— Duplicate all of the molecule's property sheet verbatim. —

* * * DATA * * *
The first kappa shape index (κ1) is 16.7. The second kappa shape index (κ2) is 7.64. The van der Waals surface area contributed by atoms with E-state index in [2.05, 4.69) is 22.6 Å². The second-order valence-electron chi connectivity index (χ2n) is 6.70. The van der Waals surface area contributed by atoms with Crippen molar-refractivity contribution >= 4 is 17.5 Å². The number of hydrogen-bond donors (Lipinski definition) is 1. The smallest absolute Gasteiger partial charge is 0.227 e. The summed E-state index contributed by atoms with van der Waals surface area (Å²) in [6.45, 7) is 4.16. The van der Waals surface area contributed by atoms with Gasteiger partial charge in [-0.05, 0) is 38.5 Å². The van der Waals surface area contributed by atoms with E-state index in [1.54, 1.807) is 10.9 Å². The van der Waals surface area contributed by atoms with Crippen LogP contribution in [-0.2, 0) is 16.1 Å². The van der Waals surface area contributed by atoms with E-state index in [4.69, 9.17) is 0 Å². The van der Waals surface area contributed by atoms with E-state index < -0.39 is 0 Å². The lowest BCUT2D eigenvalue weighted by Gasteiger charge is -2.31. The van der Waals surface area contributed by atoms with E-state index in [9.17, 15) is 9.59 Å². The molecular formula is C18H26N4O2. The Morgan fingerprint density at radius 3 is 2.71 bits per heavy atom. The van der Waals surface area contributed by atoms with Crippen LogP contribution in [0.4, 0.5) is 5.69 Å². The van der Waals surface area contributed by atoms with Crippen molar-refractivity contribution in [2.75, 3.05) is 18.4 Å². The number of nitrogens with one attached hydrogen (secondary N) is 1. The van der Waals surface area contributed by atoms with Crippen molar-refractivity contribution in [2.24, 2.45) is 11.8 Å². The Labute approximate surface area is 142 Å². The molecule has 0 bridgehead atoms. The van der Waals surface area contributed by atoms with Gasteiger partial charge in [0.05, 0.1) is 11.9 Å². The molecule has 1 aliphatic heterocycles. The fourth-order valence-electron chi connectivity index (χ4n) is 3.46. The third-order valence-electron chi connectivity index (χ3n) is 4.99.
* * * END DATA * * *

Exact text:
The first kappa shape index (κ1) is 16.7. The second kappa shape index (κ2) is 7.64. The van der Waals surface area contributed by atoms with E-state index in [2.05, 4.69) is 22.6 Å². The second-order valence-electron chi connectivity index (χ2n) is 6.70. The van der Waals surface area contributed by atoms with Crippen molar-refractivity contribution >= 4 is 17.5 Å². The number of hydrogen-bond donors (Lipinski definition) is 1. The smallest absolute Gasteiger partial charge is 0.227 e. The summed E-state index contributed by atoms with van der Waals surface area (Å²) in [6.45, 7) is 4.16. The van der Waals surface area contributed by atoms with Gasteiger partial charge in [-0.05, 0) is 38.5 Å². The van der Waals surface area contributed by atoms with E-state index in [1.54, 1.807) is 10.9 Å². The van der Waals surface area contributed by atoms with Crippen LogP contribution in [-0.2, 0) is 16.1 Å². The van der Waals surface area contributed by atoms with E-state index in [4.69, 9.17) is 0 Å². The van der Waals surface area contributed by atoms with E-state index < -0.39 is 0 Å². The lowest BCUT2D eigenvalue weighted by Gasteiger charge is -2.31. The van der Waals surface area contributed by atoms with E-state index in [9.17, 15) is 9.59 Å². The molecular formula is C18H26N4O2. The Morgan fingerprint density at radius 3 is 2.71 bits per heavy atom. The van der Waals surface area contributed by atoms with Crippen LogP contribution in [0.4, 0.5) is 5.69 Å². The van der Waals surface area contributed by atoms with Crippen molar-refractivity contribution in [2.75, 3.05) is 18.4 Å². The number of nitrogens with one attached hydrogen (secondary N) is 1. The van der Waals surface area contributed by atoms with Crippen molar-refractivity contribution in [2.24, 2.45) is 11.8 Å². The Labute approximate surface area is 142 Å². The molecule has 0 bridgehead atoms. The van der Waals surface area contributed by atoms with Gasteiger partial charge in [0.05, 0.1) is 11.9 Å². The molecule has 1 aliphatic heterocycles. The fourth-order valence-electron chi connectivity index (χ4n) is 3.46. The third-order valence-electron chi connectivity index (χ3n) is 4.99.